I had some limited movement with my right arm, but other than that I was stuck.  I couldn’t reach my head to remove the goggles, but maybe that was best.  There was still an occasional drop of blood splattering onto them from the dead male, and they were all that was protecting my eyes.  Sure, I’d had the vaccine against the Voodoo Plague, but there were any number of other nasty viruses that could be transmitted by body fluids. 

Forcing myself not to think about HIV or Ebola or Hepatitis, I concentrated on listening to the feet of the infected moving in and near the wash.  It was easy to tell the males from the females.  The males constantly dragged one or both feet, routinely stumbling on the uneven footing.  The females sounded just like a normal, uninfected person.  Their steps were quick and steady.  And what the hell was that sound?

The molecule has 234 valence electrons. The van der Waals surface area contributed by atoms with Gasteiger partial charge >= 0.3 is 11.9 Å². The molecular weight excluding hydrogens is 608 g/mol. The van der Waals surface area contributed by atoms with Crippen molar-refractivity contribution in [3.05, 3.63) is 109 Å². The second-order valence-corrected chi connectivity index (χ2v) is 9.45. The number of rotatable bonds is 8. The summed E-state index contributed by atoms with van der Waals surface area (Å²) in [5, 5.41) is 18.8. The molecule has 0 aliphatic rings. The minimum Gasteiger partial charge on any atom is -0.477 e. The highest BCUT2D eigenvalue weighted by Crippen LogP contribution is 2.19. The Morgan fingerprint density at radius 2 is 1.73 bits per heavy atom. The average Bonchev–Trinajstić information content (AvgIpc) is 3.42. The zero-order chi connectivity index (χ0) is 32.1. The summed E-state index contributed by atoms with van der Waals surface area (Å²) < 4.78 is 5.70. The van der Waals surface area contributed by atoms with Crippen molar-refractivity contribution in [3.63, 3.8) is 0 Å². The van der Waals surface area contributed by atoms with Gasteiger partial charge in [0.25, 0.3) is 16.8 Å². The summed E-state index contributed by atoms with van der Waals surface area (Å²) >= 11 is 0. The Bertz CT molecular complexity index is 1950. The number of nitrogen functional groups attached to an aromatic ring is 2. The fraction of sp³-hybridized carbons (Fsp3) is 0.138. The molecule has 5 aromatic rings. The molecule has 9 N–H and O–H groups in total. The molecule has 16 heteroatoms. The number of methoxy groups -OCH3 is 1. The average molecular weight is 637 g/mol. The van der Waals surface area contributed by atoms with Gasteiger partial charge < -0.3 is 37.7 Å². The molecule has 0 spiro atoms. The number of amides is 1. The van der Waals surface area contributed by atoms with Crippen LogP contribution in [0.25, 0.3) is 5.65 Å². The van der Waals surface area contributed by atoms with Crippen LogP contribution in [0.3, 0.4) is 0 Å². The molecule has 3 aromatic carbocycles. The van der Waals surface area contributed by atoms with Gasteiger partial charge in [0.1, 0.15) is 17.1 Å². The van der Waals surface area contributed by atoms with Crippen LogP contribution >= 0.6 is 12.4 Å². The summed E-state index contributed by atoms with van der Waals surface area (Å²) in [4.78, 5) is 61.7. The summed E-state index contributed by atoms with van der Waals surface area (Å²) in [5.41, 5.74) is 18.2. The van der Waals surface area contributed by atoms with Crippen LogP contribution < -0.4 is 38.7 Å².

At first I thought I was just imaging it, or it had something to do with over 350 pounds of corpses piled on top of me.  But soon I realized it was coming from each of the infected.  It was a low pitched humming.  Not constant.  They would stop making the sound to snarl and gurgle, and several times I heard one stop humming to sniff the air.  Why were they doing that, and why hadn’t I noticed it before?

With nothing but time to think, I realized that I’d never been close to them with my ears as my primary source of sensory input.  Maybe they’d been doing it all along.  I didn’t know, and didn’t know if it meant a damn thing.  It just seemed odd.  I kept listening and noticed something else.  All of them were humming almost exactly the same note.  I’m not a musician and couldn’t begin to guess what that note was nor what key it was in, but it struck me as very odd that all of them would choose the same note.  I suspected the probability of that was less than I had the patience or ability to calculate.